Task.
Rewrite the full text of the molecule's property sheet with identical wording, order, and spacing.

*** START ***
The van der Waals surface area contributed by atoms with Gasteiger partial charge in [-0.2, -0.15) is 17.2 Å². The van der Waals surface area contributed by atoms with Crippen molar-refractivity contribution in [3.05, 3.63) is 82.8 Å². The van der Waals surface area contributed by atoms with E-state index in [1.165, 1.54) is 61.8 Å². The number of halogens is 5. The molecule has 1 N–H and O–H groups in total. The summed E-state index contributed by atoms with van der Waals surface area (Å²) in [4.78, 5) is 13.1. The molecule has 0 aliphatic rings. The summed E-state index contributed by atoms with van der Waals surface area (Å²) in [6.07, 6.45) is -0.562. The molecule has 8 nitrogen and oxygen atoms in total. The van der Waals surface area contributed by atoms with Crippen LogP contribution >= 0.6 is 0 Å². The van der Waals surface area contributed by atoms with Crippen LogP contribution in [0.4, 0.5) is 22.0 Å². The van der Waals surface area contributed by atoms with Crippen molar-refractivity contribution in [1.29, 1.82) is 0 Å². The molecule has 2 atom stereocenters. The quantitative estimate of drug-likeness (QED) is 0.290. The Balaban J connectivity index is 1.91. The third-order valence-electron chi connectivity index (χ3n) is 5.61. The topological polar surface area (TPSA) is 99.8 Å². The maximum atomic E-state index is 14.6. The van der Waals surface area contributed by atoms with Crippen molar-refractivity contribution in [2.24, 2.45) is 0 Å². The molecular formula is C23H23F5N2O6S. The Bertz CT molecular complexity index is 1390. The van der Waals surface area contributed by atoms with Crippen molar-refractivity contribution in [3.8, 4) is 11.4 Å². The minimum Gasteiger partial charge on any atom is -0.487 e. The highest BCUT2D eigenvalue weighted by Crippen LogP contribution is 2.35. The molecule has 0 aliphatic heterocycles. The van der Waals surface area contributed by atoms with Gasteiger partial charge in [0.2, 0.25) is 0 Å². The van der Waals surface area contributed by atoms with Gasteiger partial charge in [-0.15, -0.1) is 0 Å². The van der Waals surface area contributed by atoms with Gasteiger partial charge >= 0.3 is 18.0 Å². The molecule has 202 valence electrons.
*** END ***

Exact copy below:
The van der Waals surface area contributed by atoms with Gasteiger partial charge in [-0.2, -0.15) is 17.2 Å². The van der Waals surface area contributed by atoms with Crippen molar-refractivity contribution in [3.05, 3.63) is 82.8 Å². The van der Waals surface area contributed by atoms with E-state index in [1.165, 1.54) is 61.8 Å². The number of halogens is 5. The molecule has 1 N–H and O–H groups in total. The summed E-state index contributed by atoms with van der Waals surface area (Å²) in [4.78, 5) is 13.1. The molecule has 0 aliphatic rings. The summed E-state index contributed by atoms with van der Waals surface area (Å²) in [6.07, 6.45) is -0.562. The molecule has 8 nitrogen and oxygen atoms in total. The van der Waals surface area contributed by atoms with Crippen LogP contribution >= 0.6 is 0 Å². The van der Waals surface area contributed by atoms with Crippen LogP contribution in [0.4, 0.5) is 22.0 Å². The van der Waals surface area contributed by atoms with Crippen molar-refractivity contribution in [1.29, 1.82) is 0 Å². The molecule has 2 atom stereocenters. The quantitative estimate of drug-likeness (QED) is 0.290. The Balaban J connectivity index is 1.91. The third-order valence-electron chi connectivity index (χ3n) is 5.61. The topological polar surface area (TPSA) is 99.8 Å². The maximum atomic E-state index is 14.6. The van der Waals surface area contributed by atoms with Crippen molar-refractivity contribution in [2.24, 2.45) is 0 Å². The molecular formula is C23H23F5N2O6S. The Bertz CT molecular complexity index is 1390. The van der Waals surface area contributed by atoms with Crippen molar-refractivity contribution in [3.8, 4) is 11.4 Å². The minimum Gasteiger partial charge on any atom is -0.487 e. The highest BCUT2D eigenvalue weighted by Crippen LogP contribution is 2.35. The molecule has 0 aliphatic heterocycles. The van der Waals surface area contributed by atoms with Gasteiger partial charge in [0.2, 0.25) is 0 Å². The van der Waals surface area contributed by atoms with Gasteiger partial charge in [-0.15, -0.1) is 0 Å². The van der Waals surface area contributed by atoms with Gasteiger partial charge >= 0.3 is 18.0 Å². The molecule has 202 valence electrons.